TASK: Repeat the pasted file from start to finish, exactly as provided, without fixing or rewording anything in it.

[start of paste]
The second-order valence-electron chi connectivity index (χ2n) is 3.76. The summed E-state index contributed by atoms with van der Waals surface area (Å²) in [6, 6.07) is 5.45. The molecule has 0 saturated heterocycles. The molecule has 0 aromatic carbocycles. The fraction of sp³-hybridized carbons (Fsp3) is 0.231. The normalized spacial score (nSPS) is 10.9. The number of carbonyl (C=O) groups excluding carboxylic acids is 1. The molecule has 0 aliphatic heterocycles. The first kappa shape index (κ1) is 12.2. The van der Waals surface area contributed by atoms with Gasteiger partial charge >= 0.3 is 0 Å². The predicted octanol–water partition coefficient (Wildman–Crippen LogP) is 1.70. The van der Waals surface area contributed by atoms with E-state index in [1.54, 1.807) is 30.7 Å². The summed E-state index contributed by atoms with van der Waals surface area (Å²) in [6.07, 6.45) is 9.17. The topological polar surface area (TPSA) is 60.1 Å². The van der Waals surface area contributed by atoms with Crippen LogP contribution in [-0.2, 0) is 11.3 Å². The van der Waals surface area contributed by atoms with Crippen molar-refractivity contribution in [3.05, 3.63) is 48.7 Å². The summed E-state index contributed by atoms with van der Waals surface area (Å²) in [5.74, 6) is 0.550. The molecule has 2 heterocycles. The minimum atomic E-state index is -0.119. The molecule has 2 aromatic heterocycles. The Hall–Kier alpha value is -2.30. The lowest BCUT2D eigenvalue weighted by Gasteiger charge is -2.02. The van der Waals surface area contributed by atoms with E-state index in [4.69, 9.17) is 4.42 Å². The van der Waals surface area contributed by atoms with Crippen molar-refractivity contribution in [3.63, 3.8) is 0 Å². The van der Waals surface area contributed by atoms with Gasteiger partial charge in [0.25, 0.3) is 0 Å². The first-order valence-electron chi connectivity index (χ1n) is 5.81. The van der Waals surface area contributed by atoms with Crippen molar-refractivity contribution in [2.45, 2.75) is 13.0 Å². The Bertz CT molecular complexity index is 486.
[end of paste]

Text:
The second-order valence-electron chi connectivity index (χ2n) is 3.76. The summed E-state index contributed by atoms with van der Waals surface area (Å²) in [6, 6.07) is 5.45. The molecule has 0 saturated heterocycles. The molecule has 0 aromatic carbocycles. The fraction of sp³-hybridized carbons (Fsp3) is 0.231. The normalized spacial score (nSPS) is 10.9. The number of carbonyl (C=O) groups excluding carboxylic acids is 1. The molecule has 0 aliphatic heterocycles. The first kappa shape index (κ1) is 12.2. The van der Waals surface area contributed by atoms with Gasteiger partial charge >= 0.3 is 0 Å². The predicted octanol–water partition coefficient (Wildman–Crippen LogP) is 1.70. The van der Waals surface area contributed by atoms with E-state index in [1.54, 1.807) is 30.7 Å². The summed E-state index contributed by atoms with van der Waals surface area (Å²) in [6.07, 6.45) is 9.17. The topological polar surface area (TPSA) is 60.1 Å². The van der Waals surface area contributed by atoms with Crippen LogP contribution in [-0.2, 0) is 11.3 Å². The van der Waals surface area contributed by atoms with Crippen molar-refractivity contribution in [3.05, 3.63) is 48.7 Å². The summed E-state index contributed by atoms with van der Waals surface area (Å²) in [5.74, 6) is 0.550. The molecule has 2 heterocycles. The minimum atomic E-state index is -0.119. The molecule has 2 aromatic heterocycles. The Hall–Kier alpha value is -2.30. The lowest BCUT2D eigenvalue weighted by Gasteiger charge is -2.02. The van der Waals surface area contributed by atoms with E-state index in [4.69, 9.17) is 4.42 Å². The van der Waals surface area contributed by atoms with Crippen molar-refractivity contribution in [3.63, 3.8) is 0 Å². The van der Waals surface area contributed by atoms with Gasteiger partial charge in [0.25, 0.3) is 0 Å². The first-order valence-electron chi connectivity index (χ1n) is 5.81. The van der Waals surface area contributed by atoms with Crippen molar-refractivity contribution in [2.45, 2.75) is 13.0 Å². The Bertz CT molecular complexity index is 486.